Intel Rounds Out Its Next-Gen i9 Processor Family

Aug 2017 Intel Core i5 i7 i9By James DeRuvo (doddleNEWS)

Back in June, Intel announced their 8th generation top-of-the-line desktop Core i9 processor, codenamed ‘Basin Falls.’ This X-series processor screams with up to 18 cores and a teraflop of processing power. But what was missing from the announcement was details on the lower-end chips that would round out this new series of processors. But not anymore. Here are some details on what Intel is calling the Skylake X family.

“The Intel Core X-series processor family introduces a series of firsts that reflect the extreme performance we are delivering. This family includes Intel’s first teraflop desktop CPUs, a prime example of just how much raw compute these processors can handle…representing the highest performance for advanced gaming, VR and content creation.” – Gregory Bryant, vice president and general manager of the Client Computing Group at Intel, via press release

Intel plans to release four Core i9 processors with up to 18 cores priced at $1199 to 1999. Yikes. That’s a pricey chip, but Intel promises that the performance boost will far outpace AMD’s new Ryzen Threadripper chips, that were announced shortly after the Intel’s i9 in June.

The Threadripper 1920x promised similar performance, but tops out at 16 cores. While it’s a bit less powerful, it also costs nearly $1,000 less at only $999. But when you consider that the more cores you run, the slower the machine goes, AMD’s processors would actually be a little faster, at a cheaper price.

And according to AMD watchers, AMD has an ace up its sleeve that few are talking about… Threadripper currently uses only 2 of the available 4 CPU slots in its design, with the other 2 left open for future applications. So, in short order, AMD could put out a higher end model with 4 Ryzen cores, creating in effect a monster 32-core chip. And it would still likely be cheaper than the Basin Falls i9!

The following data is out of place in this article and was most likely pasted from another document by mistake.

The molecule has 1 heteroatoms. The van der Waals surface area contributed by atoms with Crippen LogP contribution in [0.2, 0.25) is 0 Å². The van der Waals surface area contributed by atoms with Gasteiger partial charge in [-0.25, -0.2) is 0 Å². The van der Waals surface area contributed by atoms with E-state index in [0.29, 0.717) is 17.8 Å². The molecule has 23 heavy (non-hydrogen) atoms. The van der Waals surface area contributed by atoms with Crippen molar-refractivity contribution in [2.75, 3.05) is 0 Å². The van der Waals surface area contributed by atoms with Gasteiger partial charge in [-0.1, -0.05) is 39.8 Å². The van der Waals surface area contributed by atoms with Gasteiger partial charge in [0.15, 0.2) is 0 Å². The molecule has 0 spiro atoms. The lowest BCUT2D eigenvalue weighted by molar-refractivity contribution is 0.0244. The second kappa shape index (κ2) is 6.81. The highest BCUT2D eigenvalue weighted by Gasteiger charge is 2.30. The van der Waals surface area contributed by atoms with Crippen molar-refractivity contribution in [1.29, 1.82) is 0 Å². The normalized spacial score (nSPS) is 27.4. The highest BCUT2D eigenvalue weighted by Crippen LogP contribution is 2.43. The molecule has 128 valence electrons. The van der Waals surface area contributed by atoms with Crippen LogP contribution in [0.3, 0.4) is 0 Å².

Intel has to be well aware of this, and not wanting to be scooped by the competition, the chip maker had to create a lower-end option that would mirror the Threadripper’s performance specs, but at a competitive price.

Though Basin Falls will be the flagship of the X-Series line, Intel is beefing up the current 6th generation Skylake processor by giving it some X-series architecture. There will be three Skylake X CPUs, which will be core i7 based, but with 6 and 8 cores, and a lower-end i9 with up to 10 cores of processing power. Then, Intel will bring along Kaby Lake X, an i5 processor, which sadly won’t have any hyper threading like its big brothers.

The Skylake X series will run at 2.9 GHz, and can be “Turbo Boosted” to 4.3 GHz. By contrast the Basin Falls i9 Processors will run at 2.6GHz to 3.1GHz, with a Turbo Boost of just over 4GHz. But here’s the thing: Turbo Boost has one caveat, in that it runs on a limited number of cores. So if you’re going to be dedicating all cores to a project, Turbo looks to only have a limited performance benefit, in contrast to boosting fewer cores. But what isn’t known is just how many cores Turbo Boost can affect, as Intel hasn’t shared that information.

Intel plans to ship the lower end Core i9-7920x processors (with up to 10 cores) at the end of the month, while the the higher end 14 to 18 core models will be available in late September. Hopefully, we’ll know by then what the final benchmarks are for the Basin Falls and Skylake X line. Here’s a good question: Will Apple include these in their next-gen modular Mac Pro? Time will tell.

Hat tip: RedShark News

About James DeRuvo

James has a multi-faceted career that spans radio, film and publishing. A writer about the technology in the video industry for nearly 20 years, James is also an award winning film director, having garnered a Telly Award for his short film Searching for Inspiration. He's also worked as a producer of many talk radio programs in Los Angeles with topics ranging from entertainment to travel to technology.